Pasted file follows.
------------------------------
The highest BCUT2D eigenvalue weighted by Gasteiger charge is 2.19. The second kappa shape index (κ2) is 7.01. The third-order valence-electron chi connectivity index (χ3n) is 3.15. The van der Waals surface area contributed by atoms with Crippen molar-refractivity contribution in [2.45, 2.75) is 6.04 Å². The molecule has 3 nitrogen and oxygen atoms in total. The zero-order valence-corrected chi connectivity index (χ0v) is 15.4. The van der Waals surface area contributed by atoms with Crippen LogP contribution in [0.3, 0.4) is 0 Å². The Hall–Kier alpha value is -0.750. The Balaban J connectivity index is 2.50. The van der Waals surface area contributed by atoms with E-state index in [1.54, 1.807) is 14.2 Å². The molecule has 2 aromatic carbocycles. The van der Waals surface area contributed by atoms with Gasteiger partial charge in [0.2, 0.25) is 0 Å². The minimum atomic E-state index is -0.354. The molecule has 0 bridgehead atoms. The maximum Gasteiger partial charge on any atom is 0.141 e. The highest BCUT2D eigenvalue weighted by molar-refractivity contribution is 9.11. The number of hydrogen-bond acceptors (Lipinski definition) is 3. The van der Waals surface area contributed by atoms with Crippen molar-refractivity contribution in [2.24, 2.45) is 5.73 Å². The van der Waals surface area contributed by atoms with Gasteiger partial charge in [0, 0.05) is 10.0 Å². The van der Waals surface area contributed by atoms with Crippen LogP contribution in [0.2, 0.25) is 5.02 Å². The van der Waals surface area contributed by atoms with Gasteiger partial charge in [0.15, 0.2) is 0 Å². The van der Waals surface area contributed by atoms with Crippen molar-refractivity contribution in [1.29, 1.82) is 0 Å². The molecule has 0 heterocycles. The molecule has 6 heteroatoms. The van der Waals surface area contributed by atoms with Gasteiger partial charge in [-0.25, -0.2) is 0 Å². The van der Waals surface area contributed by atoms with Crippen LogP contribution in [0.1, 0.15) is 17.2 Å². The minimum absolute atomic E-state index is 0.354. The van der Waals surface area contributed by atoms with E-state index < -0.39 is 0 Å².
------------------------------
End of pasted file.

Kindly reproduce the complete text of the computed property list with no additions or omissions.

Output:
The highest BCUT2D eigenvalue weighted by Gasteiger charge is 2.19. The second kappa shape index (κ2) is 7.01. The third-order valence-electron chi connectivity index (χ3n) is 3.15. The van der Waals surface area contributed by atoms with Crippen molar-refractivity contribution in [2.45, 2.75) is 6.04 Å². The molecule has 3 nitrogen and oxygen atoms in total. The zero-order valence-corrected chi connectivity index (χ0v) is 15.4. The van der Waals surface area contributed by atoms with Crippen LogP contribution in [0.3, 0.4) is 0 Å². The Hall–Kier alpha value is -0.750. The Balaban J connectivity index is 2.50. The van der Waals surface area contributed by atoms with E-state index in [1.54, 1.807) is 14.2 Å². The molecule has 2 aromatic carbocycles. The van der Waals surface area contributed by atoms with Gasteiger partial charge in [0.2, 0.25) is 0 Å². The minimum atomic E-state index is -0.354. The molecule has 0 bridgehead atoms. The maximum Gasteiger partial charge on any atom is 0.141 e. The highest BCUT2D eigenvalue weighted by molar-refractivity contribution is 9.11. The number of hydrogen-bond acceptors (Lipinski definition) is 3. The van der Waals surface area contributed by atoms with Crippen molar-refractivity contribution in [2.24, 2.45) is 5.73 Å². The van der Waals surface area contributed by atoms with Gasteiger partial charge in [0, 0.05) is 10.0 Å². The van der Waals surface area contributed by atoms with Crippen LogP contribution in [0.2, 0.25) is 5.02 Å². The van der Waals surface area contributed by atoms with Gasteiger partial charge in [0.15, 0.2) is 0 Å². The van der Waals surface area contributed by atoms with Crippen molar-refractivity contribution in [1.29, 1.82) is 0 Å². The molecule has 0 heterocycles. The molecule has 6 heteroatoms. The van der Waals surface area contributed by atoms with Gasteiger partial charge in [-0.25, -0.2) is 0 Å². The van der Waals surface area contributed by atoms with Crippen LogP contribution in [0.1, 0.15) is 17.2 Å². The minimum absolute atomic E-state index is 0.354. The van der Waals surface area contributed by atoms with E-state index < -0.39 is 0 Å².